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Yes to a certain extent carbs can be a problem.

From the PB Conf on Fish Nutrition - posted here in other threads.

Fish meal has proven to be an excellent dietary protein source for finfish, leading to its description as an ideal protein. The ideal protein concept is based on the premise that if the amino acid profile of the feed mimics the whole-body amino acid profile of the animal being fed, protein utilization and growth should be maximized

Lipids, fatty acids, and their derivatives play a role in virtually every physiological process that occurs and for this reason dietary lipid composition and content represent a massive sector of overall nutrition. Nowhere is this more true than in finfish nutrition where lipid can exceed protein in the body composition of finfish, a testament to the physiological and energetic importance of this nutrient class (Tocher2003). Aside from physiological importance, lipids are indispensable energy sources, especially for finfish, which are not well-adapted to carbohydrate utilization.

Dietary protein and energy must be kept in proper balance because a deficiency or excess of dietary energy can reduce growth rates. Fish fed diets deficient in energy will metabolize more expensive dietary protein to meet energy requirements. Excess dietary energy can decrease protein intake and suppress growth.

finfish do not require carbohydrates in their diet, complex carbohydrates cannot be digested and utilized efficiently by most finfish species. A general dichotomy exists in the carbohydrate digestive ability of warmwater omnivores and herbivores versus the inability of coolwater and coldwater carnivores, which lack the appropriate function necessary for digestion of carbohydrates.

For this reason, diets fed to these fish rarely contain more than 20% complex carbohydrate

Conversely, warmwater omnivores or herbivores (e.g., channel catfish, tilapia, common carp, and white sturgeon) adapt well to diets containing as much as 40% dietary carbohydrate .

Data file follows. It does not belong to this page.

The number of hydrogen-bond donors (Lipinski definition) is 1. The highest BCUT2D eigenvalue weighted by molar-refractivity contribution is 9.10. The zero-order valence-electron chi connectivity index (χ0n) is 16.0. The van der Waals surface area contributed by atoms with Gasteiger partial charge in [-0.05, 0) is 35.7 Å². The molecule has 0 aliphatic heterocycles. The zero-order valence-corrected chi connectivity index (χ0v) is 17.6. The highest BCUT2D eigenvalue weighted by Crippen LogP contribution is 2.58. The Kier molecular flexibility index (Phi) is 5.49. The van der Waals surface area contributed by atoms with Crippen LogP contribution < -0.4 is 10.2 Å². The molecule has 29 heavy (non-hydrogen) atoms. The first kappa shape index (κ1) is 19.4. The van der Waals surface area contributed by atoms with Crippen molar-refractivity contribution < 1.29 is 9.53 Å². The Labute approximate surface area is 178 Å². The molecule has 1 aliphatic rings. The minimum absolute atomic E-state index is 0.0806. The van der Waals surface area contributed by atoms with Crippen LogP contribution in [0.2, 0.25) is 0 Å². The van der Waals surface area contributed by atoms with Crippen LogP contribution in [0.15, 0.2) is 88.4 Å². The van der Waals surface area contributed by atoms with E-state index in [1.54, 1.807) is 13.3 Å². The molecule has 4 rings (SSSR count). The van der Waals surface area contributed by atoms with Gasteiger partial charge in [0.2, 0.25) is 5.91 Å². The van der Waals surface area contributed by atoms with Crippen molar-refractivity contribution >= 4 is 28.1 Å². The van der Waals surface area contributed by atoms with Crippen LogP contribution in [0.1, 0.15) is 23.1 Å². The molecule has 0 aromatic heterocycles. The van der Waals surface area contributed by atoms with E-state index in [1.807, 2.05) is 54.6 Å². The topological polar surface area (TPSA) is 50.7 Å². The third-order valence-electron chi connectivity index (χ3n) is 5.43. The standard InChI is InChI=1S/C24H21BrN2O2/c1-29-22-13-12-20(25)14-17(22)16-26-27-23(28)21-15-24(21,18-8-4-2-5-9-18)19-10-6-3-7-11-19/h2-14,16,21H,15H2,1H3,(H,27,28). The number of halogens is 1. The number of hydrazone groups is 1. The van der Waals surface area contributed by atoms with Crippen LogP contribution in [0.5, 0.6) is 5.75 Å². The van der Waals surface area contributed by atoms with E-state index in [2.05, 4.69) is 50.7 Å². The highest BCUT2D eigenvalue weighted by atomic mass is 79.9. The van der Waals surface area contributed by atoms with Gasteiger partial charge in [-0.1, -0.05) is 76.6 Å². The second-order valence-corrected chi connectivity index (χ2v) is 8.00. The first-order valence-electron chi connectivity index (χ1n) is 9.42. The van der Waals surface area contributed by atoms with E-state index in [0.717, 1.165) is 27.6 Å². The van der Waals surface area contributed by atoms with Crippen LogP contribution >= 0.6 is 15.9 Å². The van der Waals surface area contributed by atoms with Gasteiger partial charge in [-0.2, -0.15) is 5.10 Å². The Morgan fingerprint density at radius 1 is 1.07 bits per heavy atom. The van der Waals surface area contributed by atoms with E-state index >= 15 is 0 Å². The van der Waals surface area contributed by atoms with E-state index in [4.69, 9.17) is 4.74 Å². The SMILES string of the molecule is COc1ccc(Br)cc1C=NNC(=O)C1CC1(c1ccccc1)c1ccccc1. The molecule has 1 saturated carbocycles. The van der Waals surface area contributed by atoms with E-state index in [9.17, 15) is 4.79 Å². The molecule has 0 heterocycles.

Note HSB can use and absorb carbs - an exception.

Although vitamins and minerals are required in minute amounts compared with protein, lipid, and so forth, they are critically important, Every micronutrient has a deficiency disease associated with it, the effects of which are sometimes irreversible or fatal. For a few vitamins and most minerals, excess can be equally detrimental, resulting in toxicity.


Last edited by ewest; 04/12/16 02:06 PM.















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One thing that I see everybody getting hung up on is the protein/fat ratio, i.e. more is better, right? I was the same way a year ago, now I know a little bit more. It's a good "guide", but it isn't the only thing that needs to be looked at. You also have to look at what species of fish the food was designed to feed.

For instance, if you have cat food at 30%/15% and you have dog food at 30%/15% and cat food was $10/bag cheaper would you buy cat food for your dog? You may laugh at the comparison, but it's not so far fetched when talking about different species of fish and their food requirements.

Proteins can be sourced from many, many different things. Some are not very easily digestible by fish, others are. There are different trace/micro nutrients and amino acids that are in the different foods. Different fish species need different blends. Different protein sources that may be not very digestible by fish can be made more easily digested by modifying the other ingredients in the food. Also, different fish species respond to different protein/fat sources than others. So, it's not just a matter of what protein/fat levels.

That is why there is food for different species of fish. If there wasn't a need for that, then there could be a maximum of 3 different fish feeds. High protein/high fat/small pellet size for fingerlings, medium protein/medium fat/medium pellet size for middle of the road fish, and low protein/low fat/large pellet size for the largest fish in the pond.

Will the different fish food producers tell you what trace/micro nutrients and amino acids are in the food? I highly doubt it, as that is part of their propriety information that makes their food "theirs" and how well it works.


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What ewest is saying is pretty much what I was told by the Optimal feed guy Steve.

He as well told me the big difference and he could not tell me, is the propriety ingredients (trace) that make their feed different and better.

I think ewest is very right and we do need to rely to some degree on what is said here on PB and what research is released to try and make a reasonable decision on feed type,size, and digestibility, along with the general protein and fat assumptions we all have. IMHO

I liked the Aquamax product until the change and lack of access to the product, and have decided to, at least temporally, switch to the Optimal feed like several have here.